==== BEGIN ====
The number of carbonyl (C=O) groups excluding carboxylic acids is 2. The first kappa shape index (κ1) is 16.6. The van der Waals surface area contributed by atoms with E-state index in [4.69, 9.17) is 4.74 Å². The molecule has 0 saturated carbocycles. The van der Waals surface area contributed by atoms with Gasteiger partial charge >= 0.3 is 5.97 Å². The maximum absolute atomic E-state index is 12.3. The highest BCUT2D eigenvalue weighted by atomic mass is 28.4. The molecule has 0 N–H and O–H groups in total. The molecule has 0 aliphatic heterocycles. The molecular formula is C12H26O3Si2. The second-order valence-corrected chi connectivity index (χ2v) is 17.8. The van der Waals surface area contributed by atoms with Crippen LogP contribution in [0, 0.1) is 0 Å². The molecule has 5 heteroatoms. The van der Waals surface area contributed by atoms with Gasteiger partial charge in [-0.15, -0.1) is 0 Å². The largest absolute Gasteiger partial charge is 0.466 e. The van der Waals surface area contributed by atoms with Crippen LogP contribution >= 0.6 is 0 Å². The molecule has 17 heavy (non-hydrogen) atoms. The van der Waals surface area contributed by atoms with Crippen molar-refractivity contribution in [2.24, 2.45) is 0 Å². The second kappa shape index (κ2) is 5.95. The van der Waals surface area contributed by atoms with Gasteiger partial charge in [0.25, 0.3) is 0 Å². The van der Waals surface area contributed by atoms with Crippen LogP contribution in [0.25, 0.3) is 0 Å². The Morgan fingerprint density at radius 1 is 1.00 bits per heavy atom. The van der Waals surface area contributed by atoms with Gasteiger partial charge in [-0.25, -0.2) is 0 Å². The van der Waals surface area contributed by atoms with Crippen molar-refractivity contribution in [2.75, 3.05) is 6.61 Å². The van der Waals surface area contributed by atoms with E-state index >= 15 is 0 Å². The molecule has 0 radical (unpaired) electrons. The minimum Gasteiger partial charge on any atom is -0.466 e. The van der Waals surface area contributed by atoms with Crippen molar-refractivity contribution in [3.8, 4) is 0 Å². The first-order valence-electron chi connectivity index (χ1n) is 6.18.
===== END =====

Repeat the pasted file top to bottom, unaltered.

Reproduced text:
The number of carbonyl (C=O) groups excluding carboxylic acids is 2. The first kappa shape index (κ1) is 16.6. The van der Waals surface area contributed by atoms with E-state index in [4.69, 9.17) is 4.74 Å². The molecule has 0 saturated carbocycles. The van der Waals surface area contributed by atoms with Gasteiger partial charge >= 0.3 is 5.97 Å². The maximum absolute atomic E-state index is 12.3. The highest BCUT2D eigenvalue weighted by atomic mass is 28.4. The molecule has 0 N–H and O–H groups in total. The molecule has 0 aliphatic heterocycles. The molecular formula is C12H26O3Si2. The second-order valence-corrected chi connectivity index (χ2v) is 17.8. The van der Waals surface area contributed by atoms with Crippen LogP contribution in [0, 0.1) is 0 Å². The molecule has 5 heteroatoms. The van der Waals surface area contributed by atoms with Gasteiger partial charge in [-0.15, -0.1) is 0 Å². The largest absolute Gasteiger partial charge is 0.466 e. The van der Waals surface area contributed by atoms with Crippen LogP contribution >= 0.6 is 0 Å². The molecule has 17 heavy (non-hydrogen) atoms. The van der Waals surface area contributed by atoms with Crippen molar-refractivity contribution in [2.24, 2.45) is 0 Å². The second kappa shape index (κ2) is 5.95. The van der Waals surface area contributed by atoms with Gasteiger partial charge in [0.25, 0.3) is 0 Å². The van der Waals surface area contributed by atoms with Crippen LogP contribution in [0.25, 0.3) is 0 Å². The Morgan fingerprint density at radius 1 is 1.00 bits per heavy atom. The van der Waals surface area contributed by atoms with Gasteiger partial charge in [-0.25, -0.2) is 0 Å². The van der Waals surface area contributed by atoms with Crippen molar-refractivity contribution in [2.75, 3.05) is 6.61 Å². The van der Waals surface area contributed by atoms with E-state index >= 15 is 0 Å². The molecule has 0 radical (unpaired) electrons. The minimum Gasteiger partial charge on any atom is -0.466 e. The van der Waals surface area contributed by atoms with Crippen molar-refractivity contribution in [3.8, 4) is 0 Å². The first-order valence-electron chi connectivity index (χ1n) is 6.18.